0.4.3 Floyd's Algorithm  Shortest Paths
This algorithm is designed to find the leastexpensive paths
between all the vertices in a graph. It does this by operating
on a matrix representing the costs of edges between vertices.
Before we invoke Floyd's algorithm we must build a matrix,
usually in a twodimensional array. If there are n vertices
in our graph, our matrix will be nxn. Each row in the matrix
represents a "starting" vertex in the graph while each column
in the matrix represents an "ending" point in the graph. If
there is an edge between a starting point i and ending point j
in the graph, the cost of this edge is placed in position (i,j)
of the matrix. If we are dealing with an undirected graph in
which all edges are bidirectional, an entry is also made in
position (j,i) of the matrix. If there is no edge directly
linking two vertices, an infinite (or, in practice, very large)
value is placed in the (i,j) position of the matrix to specify
that it is impossible to directly move from i to j.
For example, if we have a graph in which points 1 and 5 are
connected by a bidirectional edge with a cost of 22 units,
we would place the number 22 into positions (1,5) and (5,1)
of our matrix.
Once we have set this matrix up, we use Floyd's algorithm
to compute the shortest distance between all points in the
graph. Floyd's algorithm is given below in C:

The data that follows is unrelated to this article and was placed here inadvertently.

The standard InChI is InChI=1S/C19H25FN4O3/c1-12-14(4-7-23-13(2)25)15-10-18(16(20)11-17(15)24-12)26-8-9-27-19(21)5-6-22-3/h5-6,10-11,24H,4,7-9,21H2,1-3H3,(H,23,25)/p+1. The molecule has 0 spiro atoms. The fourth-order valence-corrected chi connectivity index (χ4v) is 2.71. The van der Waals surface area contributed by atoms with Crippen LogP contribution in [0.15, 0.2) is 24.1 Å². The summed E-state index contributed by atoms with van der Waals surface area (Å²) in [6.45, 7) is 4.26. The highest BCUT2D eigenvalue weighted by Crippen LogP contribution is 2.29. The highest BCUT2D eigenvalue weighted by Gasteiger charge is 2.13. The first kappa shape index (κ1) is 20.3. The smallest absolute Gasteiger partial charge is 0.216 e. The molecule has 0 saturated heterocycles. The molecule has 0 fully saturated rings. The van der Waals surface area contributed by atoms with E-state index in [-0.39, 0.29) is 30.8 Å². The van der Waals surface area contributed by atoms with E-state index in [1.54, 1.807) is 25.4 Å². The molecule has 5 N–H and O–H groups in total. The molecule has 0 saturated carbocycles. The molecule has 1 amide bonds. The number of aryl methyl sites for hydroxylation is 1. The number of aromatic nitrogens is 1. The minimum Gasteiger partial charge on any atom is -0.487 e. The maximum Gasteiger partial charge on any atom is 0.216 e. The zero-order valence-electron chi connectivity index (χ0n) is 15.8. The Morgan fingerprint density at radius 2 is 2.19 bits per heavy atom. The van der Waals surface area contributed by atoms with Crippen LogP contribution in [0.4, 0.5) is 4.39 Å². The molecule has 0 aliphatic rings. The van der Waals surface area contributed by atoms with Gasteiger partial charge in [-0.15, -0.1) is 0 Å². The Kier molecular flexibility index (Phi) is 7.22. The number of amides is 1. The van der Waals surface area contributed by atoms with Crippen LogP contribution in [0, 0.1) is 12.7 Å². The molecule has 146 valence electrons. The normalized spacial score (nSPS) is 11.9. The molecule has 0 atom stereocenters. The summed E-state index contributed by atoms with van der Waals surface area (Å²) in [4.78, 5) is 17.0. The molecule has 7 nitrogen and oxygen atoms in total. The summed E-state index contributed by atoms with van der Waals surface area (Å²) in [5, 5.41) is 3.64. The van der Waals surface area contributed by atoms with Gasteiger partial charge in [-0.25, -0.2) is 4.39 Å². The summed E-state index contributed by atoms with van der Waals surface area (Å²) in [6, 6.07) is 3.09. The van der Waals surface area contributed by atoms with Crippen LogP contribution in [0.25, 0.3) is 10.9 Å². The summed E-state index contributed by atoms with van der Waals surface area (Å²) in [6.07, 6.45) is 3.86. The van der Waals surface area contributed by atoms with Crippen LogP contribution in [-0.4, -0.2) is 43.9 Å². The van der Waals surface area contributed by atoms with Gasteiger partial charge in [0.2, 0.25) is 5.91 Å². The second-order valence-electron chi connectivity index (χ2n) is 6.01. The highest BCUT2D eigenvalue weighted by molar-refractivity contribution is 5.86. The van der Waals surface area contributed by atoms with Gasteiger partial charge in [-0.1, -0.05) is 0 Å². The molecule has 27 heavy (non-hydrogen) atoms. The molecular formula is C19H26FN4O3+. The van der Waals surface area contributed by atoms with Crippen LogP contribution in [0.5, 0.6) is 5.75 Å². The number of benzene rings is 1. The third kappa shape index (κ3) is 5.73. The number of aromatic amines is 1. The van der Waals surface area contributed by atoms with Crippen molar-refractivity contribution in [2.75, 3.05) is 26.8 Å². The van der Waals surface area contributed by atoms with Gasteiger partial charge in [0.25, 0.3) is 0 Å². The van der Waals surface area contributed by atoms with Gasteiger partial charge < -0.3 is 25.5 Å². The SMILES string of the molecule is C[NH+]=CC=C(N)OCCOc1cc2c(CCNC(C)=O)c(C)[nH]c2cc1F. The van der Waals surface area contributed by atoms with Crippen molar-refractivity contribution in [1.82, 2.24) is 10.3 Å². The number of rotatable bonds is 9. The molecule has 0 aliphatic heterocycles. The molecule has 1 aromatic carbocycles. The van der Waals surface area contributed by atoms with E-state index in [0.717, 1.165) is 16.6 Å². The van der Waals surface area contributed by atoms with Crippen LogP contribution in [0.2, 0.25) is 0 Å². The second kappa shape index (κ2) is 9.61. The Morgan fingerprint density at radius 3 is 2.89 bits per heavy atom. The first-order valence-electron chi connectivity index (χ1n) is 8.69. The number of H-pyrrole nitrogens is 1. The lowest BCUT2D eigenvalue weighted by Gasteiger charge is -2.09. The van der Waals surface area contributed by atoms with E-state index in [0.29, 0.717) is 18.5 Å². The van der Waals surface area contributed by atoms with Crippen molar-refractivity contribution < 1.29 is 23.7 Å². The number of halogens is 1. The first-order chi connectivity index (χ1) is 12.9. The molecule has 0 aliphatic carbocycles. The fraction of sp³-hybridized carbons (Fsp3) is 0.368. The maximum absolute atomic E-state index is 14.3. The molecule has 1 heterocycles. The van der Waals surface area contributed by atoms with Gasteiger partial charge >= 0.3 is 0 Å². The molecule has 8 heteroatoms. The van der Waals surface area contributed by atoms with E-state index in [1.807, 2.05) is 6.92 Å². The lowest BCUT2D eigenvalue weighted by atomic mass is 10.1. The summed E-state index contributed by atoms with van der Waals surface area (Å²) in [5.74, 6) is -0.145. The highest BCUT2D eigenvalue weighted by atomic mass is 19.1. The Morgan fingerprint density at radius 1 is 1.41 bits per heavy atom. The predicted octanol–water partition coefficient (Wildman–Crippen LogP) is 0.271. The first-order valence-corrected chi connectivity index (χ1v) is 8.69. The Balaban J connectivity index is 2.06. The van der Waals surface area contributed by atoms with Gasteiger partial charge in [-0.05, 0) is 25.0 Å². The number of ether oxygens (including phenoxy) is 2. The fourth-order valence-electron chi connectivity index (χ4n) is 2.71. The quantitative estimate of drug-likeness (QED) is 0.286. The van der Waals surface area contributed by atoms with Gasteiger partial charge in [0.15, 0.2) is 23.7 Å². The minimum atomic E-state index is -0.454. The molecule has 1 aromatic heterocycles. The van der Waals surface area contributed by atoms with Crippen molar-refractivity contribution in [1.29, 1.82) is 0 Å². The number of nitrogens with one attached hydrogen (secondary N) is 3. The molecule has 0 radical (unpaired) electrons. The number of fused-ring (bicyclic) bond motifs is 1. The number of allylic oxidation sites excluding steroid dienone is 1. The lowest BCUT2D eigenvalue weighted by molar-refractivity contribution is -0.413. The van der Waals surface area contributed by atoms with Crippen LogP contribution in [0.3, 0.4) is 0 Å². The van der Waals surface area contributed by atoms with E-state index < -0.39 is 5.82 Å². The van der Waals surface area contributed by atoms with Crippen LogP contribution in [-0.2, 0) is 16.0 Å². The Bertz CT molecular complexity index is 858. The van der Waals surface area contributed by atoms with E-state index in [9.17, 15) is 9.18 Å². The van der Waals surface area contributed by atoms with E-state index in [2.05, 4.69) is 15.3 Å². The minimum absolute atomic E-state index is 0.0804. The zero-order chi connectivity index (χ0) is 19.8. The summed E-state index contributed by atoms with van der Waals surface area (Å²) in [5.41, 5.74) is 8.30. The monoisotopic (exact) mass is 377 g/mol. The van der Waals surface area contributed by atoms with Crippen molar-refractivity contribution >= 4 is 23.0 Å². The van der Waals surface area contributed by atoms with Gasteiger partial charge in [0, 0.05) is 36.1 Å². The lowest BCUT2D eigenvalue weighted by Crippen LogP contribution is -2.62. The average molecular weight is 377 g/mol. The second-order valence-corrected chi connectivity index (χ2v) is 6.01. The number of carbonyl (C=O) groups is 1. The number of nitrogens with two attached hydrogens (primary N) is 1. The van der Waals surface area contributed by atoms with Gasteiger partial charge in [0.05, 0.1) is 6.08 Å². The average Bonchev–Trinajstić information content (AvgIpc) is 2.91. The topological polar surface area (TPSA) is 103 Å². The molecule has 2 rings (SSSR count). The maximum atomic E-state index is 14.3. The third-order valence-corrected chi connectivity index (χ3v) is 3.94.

int floyds(int *matrix) {
int k, i, j;
for (k = 1; k <= n; k++)
for (i = 1; i <= n; i++)
for (j = 1; j <= n; j++)
if (matrix[i][j] < (matrix[i][k] + matrix[k][j]))
matrix[i,j] = matrix[i][k] + matrix[k][j];
}
When this routine finishes the entries in all positions of
the matrix represent the lowestcost traversal between the
rowvertex and columnvertex.
Floyd's algorithm works by looking for all nondirect paths between
two vertices that have a lessexpensive total cost than the best way
yet found to move between said vertices. If such a path is found, it
becomes the value against which future indirect paths between these
vertices are tested. In the end, each element of the matrix
represents the lowestcost traversal between the vertices it's row and
column represent. Remember that if the graph is directed, so is the
answer in (i,j) of the matrix; moreover, (i,j) may not be equal to
(j,i) in a digraph.
It is clear that Floyd's algorithm takes n^{3} time. In the next
section we will discuss an alternative to Floyd's algorithm called
Dijkstra's algorithm. It is important to note, however, that for
dense graphs (i.e. graphs with many edges) Floyd's algorithm is as
good as or better than Dijkstra's algorithm.